In Dunn v AAH Ltd, the Court of Appeal has upheld a ruling that an employee’s failure to follow instructions and report on a significant risk issue so undermined trust and confidence that the employer was entitled to treat the contract as repudiated and terminate it without notice.
The case concerned the finance director and the managing director of AAH Ltd, who were dismissed summarily (i.e. without notice) for failing to notify the German parent company (Celesio) of an issue that had arisen with one of their suppliers.They had become aware that there was a significant risk that the supplier, introduced by an ex-employee of a sibling company, was perpetrating a fraud that exposed them to around £10.9 million.
Both employees had an obligation under their contracts of employment to comply with all lawful instructions and to account to the board of any matters with which they were entrusted. Further, mandatory risk management guidelines promulgated by Celesio to all its operating subsidiaries specifically required regular and ad hoc reporting of any risk issues.
The employees argued before the High Court that any error was one of judgment rather than something that could be described as wilful neglect of duty or repudiatory conduct. They claimed they had made a decision in good faith to seek resolution without involving higher management. Moreover, they had concerns about confidentiality should they report to Celesio. However, the trial judge ruled that they nonetheless had an obligation to report to the parent company so that it was in a position to judge what should be done. The Court of Appeal agreed with this reasoning and dismissed Mr Dunn’s appeal.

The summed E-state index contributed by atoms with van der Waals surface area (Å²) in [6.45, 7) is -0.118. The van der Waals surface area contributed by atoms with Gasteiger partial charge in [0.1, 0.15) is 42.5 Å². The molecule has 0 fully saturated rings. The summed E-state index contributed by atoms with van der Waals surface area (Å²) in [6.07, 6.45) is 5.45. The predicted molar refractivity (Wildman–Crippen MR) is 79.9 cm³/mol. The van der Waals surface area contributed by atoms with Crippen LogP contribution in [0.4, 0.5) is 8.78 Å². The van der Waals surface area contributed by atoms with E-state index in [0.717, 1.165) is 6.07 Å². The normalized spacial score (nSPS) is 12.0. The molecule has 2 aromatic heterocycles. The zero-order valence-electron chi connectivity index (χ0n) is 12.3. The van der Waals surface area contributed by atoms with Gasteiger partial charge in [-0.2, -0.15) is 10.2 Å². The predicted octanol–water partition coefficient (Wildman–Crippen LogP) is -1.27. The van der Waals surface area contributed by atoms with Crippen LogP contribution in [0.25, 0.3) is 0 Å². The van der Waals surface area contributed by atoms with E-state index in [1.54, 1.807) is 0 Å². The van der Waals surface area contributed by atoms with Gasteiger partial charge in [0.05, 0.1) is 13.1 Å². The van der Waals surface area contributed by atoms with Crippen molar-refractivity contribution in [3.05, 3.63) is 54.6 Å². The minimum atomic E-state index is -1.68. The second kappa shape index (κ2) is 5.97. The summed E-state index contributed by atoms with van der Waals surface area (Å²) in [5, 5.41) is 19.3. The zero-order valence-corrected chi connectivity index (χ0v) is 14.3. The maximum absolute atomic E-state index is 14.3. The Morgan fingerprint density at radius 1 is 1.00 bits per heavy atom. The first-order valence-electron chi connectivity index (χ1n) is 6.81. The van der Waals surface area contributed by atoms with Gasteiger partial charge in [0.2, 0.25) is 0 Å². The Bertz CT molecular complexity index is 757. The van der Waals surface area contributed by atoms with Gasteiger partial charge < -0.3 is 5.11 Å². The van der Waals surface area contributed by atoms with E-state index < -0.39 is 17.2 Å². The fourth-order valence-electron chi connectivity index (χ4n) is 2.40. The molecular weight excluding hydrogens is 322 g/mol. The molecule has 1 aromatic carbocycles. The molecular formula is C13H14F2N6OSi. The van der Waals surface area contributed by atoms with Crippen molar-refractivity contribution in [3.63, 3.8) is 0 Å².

It is often difficult under UK law to determine whether an employee’s actions constitute gross misconduct warranting instant dismissal. This case is helpful for employers in so far as it confirms that failures to follow lawful instructions can amount to gross misconduct, even where the employees concerned say that they were acting in good faith and simply trying to sort matters out themselves without recourse to senior management.
However, the case would have been far less straightforward had there been no risk management guidelines specifically requiring reporting of risk issues – i.e. a clear, lawful instruction which the employees were bound by their contracts of employment to follow. When deciding whether an employer can terminate without notice for gross misconduct, it is not always possible for the employer to point to a specific instruction that should have been followed.
The Court of Appeal helpfully summarised the modern formulation of gross misconduct as action “… so undermining the trust and confidence which is at the heart of a contract of employment that the employer should no longer be required to retain the employee in his employment, but should be entitled to accept that the contract for employment has been repudiated in its essence, permitting him to terminate it.”